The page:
Thomas Edison

Article

August 8, 2022

Thomas Alva Edison (February 11, 1847 – October 18, 1931) was an American inventor and entrepreneur. He dominated America's power system with his sponsor JP Morgan, his secretary Samuel Insull, and the Mellon conglomerate.

Overview

Known as an outstanding inventor, he made some 1,300 inventions and innovations in his lifetime. Examples are gramophones, incandescent light bulbs, and motion pictures. Edison received a huge amount of investment and support from J.P. Morgan and established the Edison General Electric Company (Edison General Electric, now General Electric GE). GE has succeeded in commercializing not only home appliances such as light bulbs, but also electric power systems, from power generation to transmission. Edison founded a total of 14 companies. There was only one Japanese assistant (Yoshiro Okabe). Edison goes by many names and is often referred to as the "King of Inventions". He was also called "The Wizard of Menlo Park," after the city of Menlo Park, New Jersey, where his laboratory was located. Menlo Park is now renamed Edison. Along with the Lumiere brothers, he is also called the "father of cinema". He is also known as the "King of Litigation" due to his willingness to file lawsuits to protect the rights to his inventions. Edison is known as "a man of effort", "a very hard worker", and "an indomitable man". From an early age, he was faced with the difficulty of not receiving a formal education, but he studied on his own in places such as libraries. He is also known for his anecdote about how he saved a little money by working as a newspaper salesman and built his own laboratory. By the time he was 16, he was working as a telegraph engineer, wandering around the country and continuing to learn on his own by reading through scientific journals. Despite his deafness, he is known for his hard work and success. Edison was so fixated on the direct current power transmission that he had chosen and adopted that he could not accept the superiority of alternating current power transmission. He also considered building a helicopter, but was forced to abandon it due to safety concerns, and was beaten by the Wright brothers. He is also known for his blemishes, such as his use of various dirty propaganda schemes in his battles with Nikola Tesla and Westinghouse to create the image that "alternating current is dangerous" (and Georges Méliès). There is also the fact that he copied his masterpiece "Travel to the Moon" without permission before it was released and sold it to movie theaters all over the United States, earning him a huge amount of money). After losing the battle over the generator to be delivered to the power plant, J.P. Morgan, who invested in the Edison General Electric Company and had a majority of the shares and became the virtual owner, was abandoned. , Edison lost his position as president of the company he had originally founded, was treated as irrelevant to the company, and experienced the humiliation of having his name removed from the company name.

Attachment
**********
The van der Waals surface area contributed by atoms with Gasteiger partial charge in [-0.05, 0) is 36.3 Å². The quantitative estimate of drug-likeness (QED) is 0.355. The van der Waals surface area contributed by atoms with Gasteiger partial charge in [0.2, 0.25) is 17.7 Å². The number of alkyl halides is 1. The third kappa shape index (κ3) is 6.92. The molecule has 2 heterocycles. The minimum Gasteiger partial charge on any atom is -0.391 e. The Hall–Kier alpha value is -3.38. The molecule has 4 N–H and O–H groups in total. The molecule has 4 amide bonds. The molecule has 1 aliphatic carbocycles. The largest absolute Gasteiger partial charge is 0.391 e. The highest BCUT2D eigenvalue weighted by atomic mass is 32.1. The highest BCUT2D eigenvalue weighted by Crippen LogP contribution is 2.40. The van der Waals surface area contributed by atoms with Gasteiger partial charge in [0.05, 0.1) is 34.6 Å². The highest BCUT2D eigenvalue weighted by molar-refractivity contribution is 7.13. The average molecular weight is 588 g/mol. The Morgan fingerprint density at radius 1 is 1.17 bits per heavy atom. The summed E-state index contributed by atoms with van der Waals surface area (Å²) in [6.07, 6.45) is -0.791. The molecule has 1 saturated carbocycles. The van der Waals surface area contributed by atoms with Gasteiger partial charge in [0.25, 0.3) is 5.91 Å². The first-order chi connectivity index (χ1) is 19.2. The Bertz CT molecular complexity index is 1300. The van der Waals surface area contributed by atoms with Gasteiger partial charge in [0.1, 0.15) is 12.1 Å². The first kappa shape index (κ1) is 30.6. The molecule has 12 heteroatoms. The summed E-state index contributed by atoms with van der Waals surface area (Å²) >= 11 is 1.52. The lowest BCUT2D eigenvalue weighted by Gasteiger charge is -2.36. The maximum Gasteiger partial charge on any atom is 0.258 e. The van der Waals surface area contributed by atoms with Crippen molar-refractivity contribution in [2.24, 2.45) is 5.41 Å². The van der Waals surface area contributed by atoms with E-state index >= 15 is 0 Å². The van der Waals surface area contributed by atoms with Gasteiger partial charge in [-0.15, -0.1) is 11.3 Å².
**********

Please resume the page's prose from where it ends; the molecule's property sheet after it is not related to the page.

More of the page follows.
lifetime

Birth

February 11, 1847 in Mylan, Ohio by father Samuel Ogden Jr. (16 August 1804 – 1896 Dutch) and mother Nancy Elliott (4 January 1810 – 1871 Scottish) born between Thomas was the youngest of their seven children, and his family moved to Mississippi when Thomas Alba was seven years old.